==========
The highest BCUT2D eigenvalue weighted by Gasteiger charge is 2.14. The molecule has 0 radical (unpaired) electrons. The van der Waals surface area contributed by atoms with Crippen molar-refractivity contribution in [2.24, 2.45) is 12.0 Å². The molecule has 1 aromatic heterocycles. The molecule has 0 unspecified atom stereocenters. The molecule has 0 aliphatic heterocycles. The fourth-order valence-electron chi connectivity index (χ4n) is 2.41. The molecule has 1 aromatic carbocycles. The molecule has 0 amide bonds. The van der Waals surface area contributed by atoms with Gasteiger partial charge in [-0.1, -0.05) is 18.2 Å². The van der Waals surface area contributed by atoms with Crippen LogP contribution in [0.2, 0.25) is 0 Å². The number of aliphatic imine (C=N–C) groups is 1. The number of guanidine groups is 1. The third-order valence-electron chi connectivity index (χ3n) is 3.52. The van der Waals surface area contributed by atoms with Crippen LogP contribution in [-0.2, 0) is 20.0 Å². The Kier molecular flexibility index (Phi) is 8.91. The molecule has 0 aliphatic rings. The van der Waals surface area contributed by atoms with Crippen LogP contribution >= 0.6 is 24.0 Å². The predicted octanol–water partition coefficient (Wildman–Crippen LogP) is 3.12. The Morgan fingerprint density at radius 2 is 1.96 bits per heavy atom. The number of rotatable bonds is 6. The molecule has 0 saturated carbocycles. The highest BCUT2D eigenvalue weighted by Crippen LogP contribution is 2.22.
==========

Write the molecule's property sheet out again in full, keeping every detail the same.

The highest BCUT2D eigenvalue weighted by Gasteiger charge is 2.14. The molecule has 0 radical (unpaired) electrons. The van der Waals surface area contributed by atoms with Crippen molar-refractivity contribution in [2.24, 2.45) is 12.0 Å². The molecule has 1 aromatic heterocycles. The molecule has 0 unspecified atom stereocenters. The molecule has 0 aliphatic heterocycles. The fourth-order valence-electron chi connectivity index (χ4n) is 2.41. The molecule has 1 aromatic carbocycles. The molecule has 0 amide bonds. The van der Waals surface area contributed by atoms with Gasteiger partial charge in [-0.1, -0.05) is 18.2 Å². The van der Waals surface area contributed by atoms with Crippen LogP contribution in [0.2, 0.25) is 0 Å². The number of aliphatic imine (C=N–C) groups is 1. The number of guanidine groups is 1. The third-order valence-electron chi connectivity index (χ3n) is 3.52. The van der Waals surface area contributed by atoms with Crippen LogP contribution in [-0.2, 0) is 20.0 Å². The Kier molecular flexibility index (Phi) is 8.91. The molecule has 0 aliphatic rings. The van der Waals surface area contributed by atoms with Crippen LogP contribution >= 0.6 is 24.0 Å². The predicted octanol–water partition coefficient (Wildman–Crippen LogP) is 3.12. The Morgan fingerprint density at radius 2 is 1.96 bits per heavy atom. The number of rotatable bonds is 6. The molecule has 0 saturated carbocycles. The highest BCUT2D eigenvalue weighted by Crippen LogP contribution is 2.22.